14 October 2016

Review: Toyota Hilux

Toyota's model names are nothing if not long-lived, and the Hilux is certainly true to that form, it being around since 1968, writes Brian Byrne.

Now in its 8th generation, it's a vehicle which has gained an enviable reputation for toughness and reliability in even the toughest of environments, whether in the rough trails of central Africa or carrying doughty drivers and passengers to both north and southern poles. And anything you like in between, even to tracking towards the rim of an erupting Icelandic volcano.

Of course, most of us don't require our pickups to do any of that, but it's nice to know that it can, and is therefore likely to survive a decade or more of use in typical Irish scenarios — from daily commuting to the ravages of construction sites (now that such things are back in style again).

There are times when I forget just what the attraction to an ordinary motorists is of these 4x4 industrial-quality cars, and then I drive one and remember. Call it macho, maybe. Or just the satisfaction of knowing you're operating something that doesn't compromise any of its strength just to be good looking, and good feeling. Something that is equally satisfying because it is big. As I remembered when trying to park it in the very inadequate spacing of Dublin Airport's T2 car park.

(I'm constantly made aware of the design limitations of multi-storey and underground car parks in Ireland, even in the newest of public-use buildings. It's as if the architects don't drive, or have never actually used any of the car parks they design for the rest of us. However, a rant for another time.)

This latest Hilux is longer, wider, and lower than the previous generation. It also has a significantly longer wheelbase, which demonstrated its usefulness in a a very improved general ride.

But staying with the exterior, this car is very much more modern Toyota than the Hilux that went before. The lights, part of a front-end style that is sleeker, and perhaps even more practical if the vehicle is being used in bad off-road ruts.

The double cab of the review SR5 grade is well-proportioned from a profile view, and the alloy wheels add to a very smart overall sideways look. The load bed,, necessarily shortened compared to the single cab version that is available, is still plenty long for hauling stuff. It's made of strong stuff too, as is very clear when dropping and raising the tailgate to load or unload cargo.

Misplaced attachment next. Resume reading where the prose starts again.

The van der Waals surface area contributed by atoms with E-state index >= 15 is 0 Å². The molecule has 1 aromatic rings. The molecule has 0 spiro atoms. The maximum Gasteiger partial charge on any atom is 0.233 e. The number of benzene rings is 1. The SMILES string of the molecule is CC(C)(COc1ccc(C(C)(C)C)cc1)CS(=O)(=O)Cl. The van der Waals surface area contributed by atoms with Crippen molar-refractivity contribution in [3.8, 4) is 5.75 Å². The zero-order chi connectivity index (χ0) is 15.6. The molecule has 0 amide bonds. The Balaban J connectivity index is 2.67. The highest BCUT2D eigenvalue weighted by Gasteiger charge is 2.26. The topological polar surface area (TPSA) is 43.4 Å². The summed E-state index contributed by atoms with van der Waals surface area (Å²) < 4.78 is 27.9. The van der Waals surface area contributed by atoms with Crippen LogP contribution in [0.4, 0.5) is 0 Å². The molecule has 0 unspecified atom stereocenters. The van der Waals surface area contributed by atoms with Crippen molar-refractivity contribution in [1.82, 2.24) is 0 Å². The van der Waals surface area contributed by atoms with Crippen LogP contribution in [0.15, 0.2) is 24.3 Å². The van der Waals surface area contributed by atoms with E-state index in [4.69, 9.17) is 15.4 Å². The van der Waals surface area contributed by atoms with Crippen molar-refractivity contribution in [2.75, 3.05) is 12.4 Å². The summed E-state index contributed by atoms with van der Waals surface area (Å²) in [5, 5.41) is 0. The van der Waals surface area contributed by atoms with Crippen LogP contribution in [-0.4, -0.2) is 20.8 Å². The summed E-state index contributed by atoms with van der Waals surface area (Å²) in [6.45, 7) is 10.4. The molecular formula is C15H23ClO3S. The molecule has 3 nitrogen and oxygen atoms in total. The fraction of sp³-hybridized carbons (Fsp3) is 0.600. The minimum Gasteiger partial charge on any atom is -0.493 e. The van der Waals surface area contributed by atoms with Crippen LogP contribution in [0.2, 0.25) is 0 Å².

The inside looks and feels good, with a quality of trim material that is tangibly tougher than a standard car, but also feels more than something used simply to deal with hard use. The review car had running boards to help climb in and out, but I preferred to avoid them, simply because my legs are long enough that I could. Once in, even for me it's plenty roomy, and in the rear section three decent sized people can fit without being too snug.

There's a centre screen for infotainment, bright and blue in the current Toyota style. The simple rotary switches for heating and ventilation are a joy to use, and for main driving information it is again a pair of simple dials, between them a readout for trip and other information.

There's a lot of modern safety technology in the review version, including lane drift warning and traffic sign recognition which warns you if you're exceeding posted speed limits. The central screen includes a rear view through a camera when reversing, kind of essential when operating something as big as this tight spaces and you can't really see over the tailgate.

The 2.4 diesel is a far cry from noisy and rattly oil-burners of times past, and this Hilux travels very quietly indeed. There's an Eco and a Sport button between the seats, and that latter provides a much more engaged manner with the car. But most of the time it's the kind of car where you couldn't be bothered trying to make a sporty statement, and just let it motor at ease.

On more indifferently maintained roads, the suspension manages to keep any harshness out, and yet you know that it will still be capable of handling some of the worst terrain around. A full set of lower gear ratios, and diff lock, are there to do all that without concern.

Because that's a reputation earned over 48 years, in all of those places I mentioned at the beginning, and probably everywhere else in between.

Prices start at €29,250 (incl VAT) for the single cab. The review SR5 is €39,895 for the excellent manual or €41,650 for the automatic version. And theres an Invincible top of the line costing up to €47,650.

I enjoyed this one very much.